Are you considering employing staff overseas?
Employing staff abroad is becoming more popular. In the past few months, we have had a number of queries from clients who are considering hiring talent that live and work abroad but who are going to stay in their home countries. It sounds ideal: no immigration or visa issues, the employee can stay close to their family and friends. Plus the business might just get a possible foothold in another jurisdiction. All positives.
However, here are some things to bear in mind when thinking of employing staff who live abroad:
The first issue to address is what type of contract is this person going to be on? An employee or a consultant/freelancer? Most staff will want to be taken on as an employees and receive all the positives that go with that: a more stable job, attractive pension, paid holiday, benefits. BUT….
Beware of the applicable local labour and employment laws in the country where they reside. If you’re a UK company employing staff overseas a single employment contract may not suffice. Even if your employment contract says it is governed by English law, local laws where the employee lives could also be applicable.
Generally, staff working abroad are not likely to assert rights until things go wrong, such as during an internal investigation, or when the employer attempts to terminate an employee’s contract. At that point, employees do cherry pick: they will rely on the laws that give them the more favourable position if there is ever a dispute.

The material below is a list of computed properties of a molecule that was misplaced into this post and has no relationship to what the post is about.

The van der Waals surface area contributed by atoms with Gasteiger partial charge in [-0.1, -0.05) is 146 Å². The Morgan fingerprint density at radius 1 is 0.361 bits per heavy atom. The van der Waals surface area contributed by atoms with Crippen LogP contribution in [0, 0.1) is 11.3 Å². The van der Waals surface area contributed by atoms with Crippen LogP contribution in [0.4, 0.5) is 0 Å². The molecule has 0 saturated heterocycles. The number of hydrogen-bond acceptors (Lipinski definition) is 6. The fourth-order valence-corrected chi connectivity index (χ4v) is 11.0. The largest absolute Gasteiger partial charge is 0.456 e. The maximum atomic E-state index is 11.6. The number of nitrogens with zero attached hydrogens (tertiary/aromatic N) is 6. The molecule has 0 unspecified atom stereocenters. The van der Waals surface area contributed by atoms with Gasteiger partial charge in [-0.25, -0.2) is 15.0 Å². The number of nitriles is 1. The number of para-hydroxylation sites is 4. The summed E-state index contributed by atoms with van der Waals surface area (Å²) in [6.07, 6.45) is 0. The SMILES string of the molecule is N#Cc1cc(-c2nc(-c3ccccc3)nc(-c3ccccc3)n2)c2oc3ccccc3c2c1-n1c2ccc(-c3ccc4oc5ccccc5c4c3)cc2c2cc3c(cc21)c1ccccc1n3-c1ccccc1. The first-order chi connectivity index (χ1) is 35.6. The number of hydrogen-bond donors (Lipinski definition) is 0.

Companies employing someone from outside the UK should do some due diligence on which laws apply before hiring this person. It’s important to know what you might be up against if things go wrong. If you’re employing staff abroad, you may need a local contract that sits alongside the UK contract.
Check which social security laws will be applicable to their employment abroad. And you may have reporting obligations that you are unaware of – you’ll need to check in advance. Some countries’ authorities have registration requirements for individuals who are working for a foreign company.
Review any compliance obligations. If the employee is in another jurisdiction then this might have a knock-on effect on compliance: trade and supply chain requirements, code of conduct and ethics compliance requirements. This might mean more training for an employee, or other checks and procedures.
Check rules on tax presence/permanent establishment. If your employee is in a sales role or generating revenue, you should check if their presence in another jurisdiction could be considered a ‘permanent establishment’ (tax presence) in that country. Whilst we are still in a pandemic, local tax authorities may have issued additional guidance to address cross-border work arrangements but this may not be the same after these temporary arrangements come to an end. You do not want to inadvertently set up an office.
Make employees aware of the possible impact on their personal tax situation. In general, it is not usually an employer’s problem to advise or inform staff about their personal tax situation. But you may have withholding obligations on personal income tax and social security. So you need to know what they are and what you are supposed to do in terms withholding pay for these deductions.